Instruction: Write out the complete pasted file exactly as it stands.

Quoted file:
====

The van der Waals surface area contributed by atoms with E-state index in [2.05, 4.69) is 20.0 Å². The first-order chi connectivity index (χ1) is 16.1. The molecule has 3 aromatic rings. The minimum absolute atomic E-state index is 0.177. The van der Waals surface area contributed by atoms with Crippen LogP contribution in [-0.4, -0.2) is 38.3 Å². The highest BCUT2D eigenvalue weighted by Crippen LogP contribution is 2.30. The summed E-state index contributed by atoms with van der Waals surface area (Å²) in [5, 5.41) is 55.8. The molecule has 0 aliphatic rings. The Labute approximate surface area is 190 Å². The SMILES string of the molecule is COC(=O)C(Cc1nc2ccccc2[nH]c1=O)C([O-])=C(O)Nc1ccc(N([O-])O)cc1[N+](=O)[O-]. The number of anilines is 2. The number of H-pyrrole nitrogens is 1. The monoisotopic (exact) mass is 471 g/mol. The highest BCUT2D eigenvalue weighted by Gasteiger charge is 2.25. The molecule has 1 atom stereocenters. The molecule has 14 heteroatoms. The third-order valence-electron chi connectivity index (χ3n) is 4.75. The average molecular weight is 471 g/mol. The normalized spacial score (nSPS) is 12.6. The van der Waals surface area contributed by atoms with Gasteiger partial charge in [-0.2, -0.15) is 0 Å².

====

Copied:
The van der Waals surface area contributed by atoms with E-state index in [2.05, 4.69) is 20.0 Å². The first-order chi connectivity index (χ1) is 16.1. The molecule has 3 aromatic rings. The minimum absolute atomic E-state index is 0.177. The van der Waals surface area contributed by atoms with Crippen LogP contribution in [-0.4, -0.2) is 38.3 Å². The highest BCUT2D eigenvalue weighted by Crippen LogP contribution is 2.30. The summed E-state index contributed by atoms with van der Waals surface area (Å²) in [5, 5.41) is 55.8. The molecule has 0 aliphatic rings. The Labute approximate surface area is 190 Å². The SMILES string of the molecule is COC(=O)C(Cc1nc2ccccc2[nH]c1=O)C([O-])=C(O)Nc1ccc(N([O-])O)cc1[N+](=O)[O-]. The number of anilines is 2. The number of H-pyrrole nitrogens is 1. The monoisotopic (exact) mass is 471 g/mol. The highest BCUT2D eigenvalue weighted by Gasteiger charge is 2.25. The molecule has 1 atom stereocenters. The molecule has 14 heteroatoms. The third-order valence-electron chi connectivity index (χ3n) is 4.75. The average molecular weight is 471 g/mol. The normalized spacial score (nSPS) is 12.6. The van der Waals surface area contributed by atoms with Gasteiger partial charge in [-0.2, -0.15) is 0 Å².